It's time again to share some results of a School Malaise Trap program.Yes, we did it again this fall. From September 23rd to October 4th we had 21 schools catching flying insects with Malaise Traps. All participating teachers will receive an email this afternoon with a big results package.
You might remember that the first run of program involved 60 schools in 42 cities. We had to reduce this for the fall for financial and logistical reasons and we also skipped our usual visit by the BIOBus. Nevertheless, the results were impressive especially given that it was quite late in the season. We were quite curious because by that time of the year we usually remove our traps in the National and Provincial Parks. This would give us an indication what we potentially miss by doing so.
Indeed the trap catches were quite high and despite having only about a third of the spring numbers of traps out, we caught more species. The 21 traps on average collected 1,338 specimens for the collecting period. Our staff sorted 28,110 specimens and selected 5,985 to be barcoded. Our final dataset was made up of 4,736 DNA Barcodes (not all worked and short barcodes were discarded). An impressive number of 1,493 putative species were collected over the two week period of the program. Here a breakdown:
113 of these species were new to BOLD which could either mean that they are known but have not been sampled yet or that they are indeed new to the region or even to science. We also had a look at the amount of overlap between our spring and the fall runs and found out that 404 species occur at both events which leaves us with 2500 species found in two weeks in early spring and two weeks in late fall in 70 schools in south-western Ontario.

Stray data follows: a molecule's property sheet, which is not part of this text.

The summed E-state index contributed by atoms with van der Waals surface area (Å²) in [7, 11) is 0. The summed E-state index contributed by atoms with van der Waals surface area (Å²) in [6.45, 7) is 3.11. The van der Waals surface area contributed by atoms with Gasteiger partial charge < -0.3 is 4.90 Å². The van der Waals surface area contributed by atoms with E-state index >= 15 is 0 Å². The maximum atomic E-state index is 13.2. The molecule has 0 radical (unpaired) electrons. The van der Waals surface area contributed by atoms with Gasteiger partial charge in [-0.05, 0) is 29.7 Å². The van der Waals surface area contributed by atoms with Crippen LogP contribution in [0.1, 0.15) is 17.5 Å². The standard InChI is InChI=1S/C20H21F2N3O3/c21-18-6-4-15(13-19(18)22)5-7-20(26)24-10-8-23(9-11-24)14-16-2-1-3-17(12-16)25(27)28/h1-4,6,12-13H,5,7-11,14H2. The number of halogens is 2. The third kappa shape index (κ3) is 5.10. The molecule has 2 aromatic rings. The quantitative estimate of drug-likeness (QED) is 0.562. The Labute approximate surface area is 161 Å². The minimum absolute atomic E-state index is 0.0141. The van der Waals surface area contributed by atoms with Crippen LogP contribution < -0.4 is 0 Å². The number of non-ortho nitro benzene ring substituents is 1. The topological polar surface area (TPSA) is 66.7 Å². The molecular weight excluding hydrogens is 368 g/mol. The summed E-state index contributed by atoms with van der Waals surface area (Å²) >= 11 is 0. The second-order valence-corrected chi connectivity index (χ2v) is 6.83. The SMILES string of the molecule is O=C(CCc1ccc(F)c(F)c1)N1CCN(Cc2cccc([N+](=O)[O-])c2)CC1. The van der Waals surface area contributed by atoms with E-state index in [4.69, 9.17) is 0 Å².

This project is unique in many respects. Firstly, it is a great discovery based science project for classrooms in both elementary and secondary schools. The teacher and student feedback is very positive and the fact that with the help of BOLD we can give credit to each participating group for their contribution to scientific knowledge, is invaluable. Secondly, we have an unprecedented surveillance network in our immediate vicinity. Both runs unveiled a good number of firsts for Ontario, Canada, North America. Just one example encountered last week when looking at the data: The hemipteran Dicyphus errans has only been known from Europe so far where it is used as a biocontrol agent. The new School Malaise Trap dataset contains a record that matches some European counterparts on BOLD. A first quick morphological inspection confirms this. Now a colleague at the CNC (Canadian National Collection of Insects) will look closer and subsequently we will officially report this find. This might be an escaped biocontrol agent used by a local farmer to eradicate aphids. Problem with this species is that once they eat all the aphids or flies they suppose to control they can switch their diet and become a pest themselves.
For the researchers here at BIO the fun starts now. We have so much data to look at and it even if those two events are just taxonomically restricted snap shots they allow us insights into diversity patterns on a scale never possible before. Furthermore, the program has not only excited almost 3000 kids in the region but also considerably helped building our DNA Barcode reference library.